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Why are hard drives still so expensive

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April 20, 2012 12:59:35 PM

About a year ago I purchased a 1 TB harddrive(5900 RPM) for just under $ 50. Now the same thing costs like over $100? and 7200 rpm is ridiculous expensive. Now I know about the flood in thailand, but that happened a good while ago. I almost think the harddrive producers are just using the flood as an excuse to make more money now.

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a c 265 G Storage
April 20, 2012 11:35:15 PM

You might be right but after the flooding we the consumer depleted their stock and until their levels are back up the price will remain high. It was predicted that the high prices would last through this year and in to the first quarter of 2013.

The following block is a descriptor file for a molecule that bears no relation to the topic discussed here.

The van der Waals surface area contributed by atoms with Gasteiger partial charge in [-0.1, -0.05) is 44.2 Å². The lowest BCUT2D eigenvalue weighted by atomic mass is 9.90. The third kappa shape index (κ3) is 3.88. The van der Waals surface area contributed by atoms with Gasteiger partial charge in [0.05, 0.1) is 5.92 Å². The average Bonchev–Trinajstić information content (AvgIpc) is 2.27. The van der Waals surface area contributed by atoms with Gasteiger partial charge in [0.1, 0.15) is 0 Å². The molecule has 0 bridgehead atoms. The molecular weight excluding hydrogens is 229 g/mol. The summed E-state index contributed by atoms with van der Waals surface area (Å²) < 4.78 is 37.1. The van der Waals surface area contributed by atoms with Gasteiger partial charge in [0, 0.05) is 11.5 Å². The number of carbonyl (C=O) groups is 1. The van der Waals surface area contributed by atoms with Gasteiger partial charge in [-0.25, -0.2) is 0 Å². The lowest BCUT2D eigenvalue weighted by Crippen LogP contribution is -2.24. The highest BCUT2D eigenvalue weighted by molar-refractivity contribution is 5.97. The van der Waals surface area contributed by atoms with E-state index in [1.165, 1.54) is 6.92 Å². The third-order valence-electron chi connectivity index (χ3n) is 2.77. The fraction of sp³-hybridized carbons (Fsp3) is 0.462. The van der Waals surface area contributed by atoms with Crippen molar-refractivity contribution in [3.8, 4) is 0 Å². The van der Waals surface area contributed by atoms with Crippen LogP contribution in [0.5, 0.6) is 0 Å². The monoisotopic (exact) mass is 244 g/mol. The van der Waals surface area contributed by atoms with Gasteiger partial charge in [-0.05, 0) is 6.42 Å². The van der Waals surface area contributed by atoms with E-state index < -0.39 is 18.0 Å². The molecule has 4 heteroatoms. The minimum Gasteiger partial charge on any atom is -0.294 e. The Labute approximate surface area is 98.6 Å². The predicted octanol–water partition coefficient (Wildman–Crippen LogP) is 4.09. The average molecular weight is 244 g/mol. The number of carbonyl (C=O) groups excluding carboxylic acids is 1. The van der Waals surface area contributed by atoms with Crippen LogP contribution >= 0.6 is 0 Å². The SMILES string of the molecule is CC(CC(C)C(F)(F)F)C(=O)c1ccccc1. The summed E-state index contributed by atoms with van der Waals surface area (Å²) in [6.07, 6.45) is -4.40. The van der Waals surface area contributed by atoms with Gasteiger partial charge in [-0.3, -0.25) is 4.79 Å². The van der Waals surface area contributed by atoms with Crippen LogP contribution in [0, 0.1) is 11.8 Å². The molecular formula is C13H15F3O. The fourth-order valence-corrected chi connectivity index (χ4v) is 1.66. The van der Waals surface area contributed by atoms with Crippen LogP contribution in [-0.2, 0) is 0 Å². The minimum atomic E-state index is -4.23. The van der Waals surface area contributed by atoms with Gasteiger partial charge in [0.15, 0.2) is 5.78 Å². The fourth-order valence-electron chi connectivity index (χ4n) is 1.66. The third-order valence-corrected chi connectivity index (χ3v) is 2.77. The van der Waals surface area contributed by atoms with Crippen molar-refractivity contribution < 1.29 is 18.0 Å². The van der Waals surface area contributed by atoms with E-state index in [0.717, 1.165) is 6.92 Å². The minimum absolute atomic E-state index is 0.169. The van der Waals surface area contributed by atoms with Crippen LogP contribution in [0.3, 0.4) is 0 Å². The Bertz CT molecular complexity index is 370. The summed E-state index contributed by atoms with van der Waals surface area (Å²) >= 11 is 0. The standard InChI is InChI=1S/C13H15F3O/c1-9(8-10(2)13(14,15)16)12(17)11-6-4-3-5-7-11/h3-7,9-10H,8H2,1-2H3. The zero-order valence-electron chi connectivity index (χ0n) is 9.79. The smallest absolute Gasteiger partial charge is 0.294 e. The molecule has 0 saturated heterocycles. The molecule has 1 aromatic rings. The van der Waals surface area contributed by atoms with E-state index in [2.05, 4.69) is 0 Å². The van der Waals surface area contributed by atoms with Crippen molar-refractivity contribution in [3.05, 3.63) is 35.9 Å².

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April 21, 2012 12:22:29 AM

Prices are coming down. They have dropped 10-15% since the end of last yr. Newegg had a 320gb Western digital blue on sale for about $65.00 a couple days ago.
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a b G Storage
April 21, 2012 2:06:03 AM

It was due to the flooding which knocked out some capacity. I think manufacturers who were not affected also took advantage of this as an excuse to raise prices and margins.
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a b G Storage
April 21, 2012 2:25:11 AM

its reported that its going to drop, but not during the upcoming times. give it a year.
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April 21, 2012 2:40:24 AM

many of their fab arenĀ“t fully operational at this moment so prices will still be high, but everything will go down in a year more or less but maybe will be thinking about those ssd at usd1/gb that they been promising.
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a c 88 G Storage
April 21, 2012 2:44:51 AM